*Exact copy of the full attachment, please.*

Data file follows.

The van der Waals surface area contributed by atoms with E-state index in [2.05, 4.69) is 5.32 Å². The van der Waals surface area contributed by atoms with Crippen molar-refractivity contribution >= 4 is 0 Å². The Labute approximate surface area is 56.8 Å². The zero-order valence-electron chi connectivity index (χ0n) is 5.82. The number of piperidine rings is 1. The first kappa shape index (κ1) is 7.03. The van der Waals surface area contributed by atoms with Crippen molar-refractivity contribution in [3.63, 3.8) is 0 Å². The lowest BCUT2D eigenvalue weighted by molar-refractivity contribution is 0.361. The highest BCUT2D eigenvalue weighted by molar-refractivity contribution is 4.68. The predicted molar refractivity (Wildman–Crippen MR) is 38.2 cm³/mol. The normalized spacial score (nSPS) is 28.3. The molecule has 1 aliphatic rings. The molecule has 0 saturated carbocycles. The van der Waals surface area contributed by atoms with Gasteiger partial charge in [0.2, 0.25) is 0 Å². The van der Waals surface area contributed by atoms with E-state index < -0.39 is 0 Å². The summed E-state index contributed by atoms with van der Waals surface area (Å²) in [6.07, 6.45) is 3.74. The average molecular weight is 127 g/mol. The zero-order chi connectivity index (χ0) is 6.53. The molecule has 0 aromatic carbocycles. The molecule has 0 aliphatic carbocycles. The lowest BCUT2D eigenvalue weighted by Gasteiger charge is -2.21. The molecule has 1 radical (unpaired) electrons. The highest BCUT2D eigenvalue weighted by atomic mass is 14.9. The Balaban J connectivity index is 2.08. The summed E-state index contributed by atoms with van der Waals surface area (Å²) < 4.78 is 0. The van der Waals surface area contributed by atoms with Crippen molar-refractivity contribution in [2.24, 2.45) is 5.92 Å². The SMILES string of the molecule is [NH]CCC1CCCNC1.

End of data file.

The van der Waals surface area contributed by atoms with E-state index in [2.05, 4.69) is 5.32 Å². The van der Waals surface area contributed by atoms with Crippen molar-refractivity contribution >= 4 is 0 Å². The Labute approximate surface area is 56.8 Å². The zero-order valence-electron chi connectivity index (χ0n) is 5.82. The number of piperidine rings is 1. The first kappa shape index (κ1) is 7.03. The van der Waals surface area contributed by atoms with Crippen molar-refractivity contribution in [3.63, 3.8) is 0 Å². The lowest BCUT2D eigenvalue weighted by molar-refractivity contribution is 0.361. The highest BCUT2D eigenvalue weighted by molar-refractivity contribution is 4.68. The predicted molar refractivity (Wildman–Crippen MR) is 38.2 cm³/mol. The normalized spacial score (nSPS) is 28.3. The molecule has 1 aliphatic rings. The molecule has 0 saturated carbocycles. The van der Waals surface area contributed by atoms with Gasteiger partial charge in [0.2, 0.25) is 0 Å². The van der Waals surface area contributed by atoms with E-state index < -0.39 is 0 Å². The summed E-state index contributed by atoms with van der Waals surface area (Å²) in [6.07, 6.45) is 3.74. The average molecular weight is 127 g/mol. The zero-order chi connectivity index (χ0) is 6.53. The molecule has 0 aromatic carbocycles. The molecule has 0 aliphatic carbocycles. The lowest BCUT2D eigenvalue weighted by Gasteiger charge is -2.21. The molecule has 1 radical (unpaired) electrons. The highest BCUT2D eigenvalue weighted by atomic mass is 14.9. The Balaban J connectivity index is 2.08. The summed E-state index contributed by atoms with van der Waals surface area (Å²) < 4.78 is 0. The van der Waals surface area contributed by atoms with Crippen molar-refractivity contribution in [2.24, 2.45) is 5.92 Å². The SMILES string of the molecule is [NH]CCC1CCCNC1.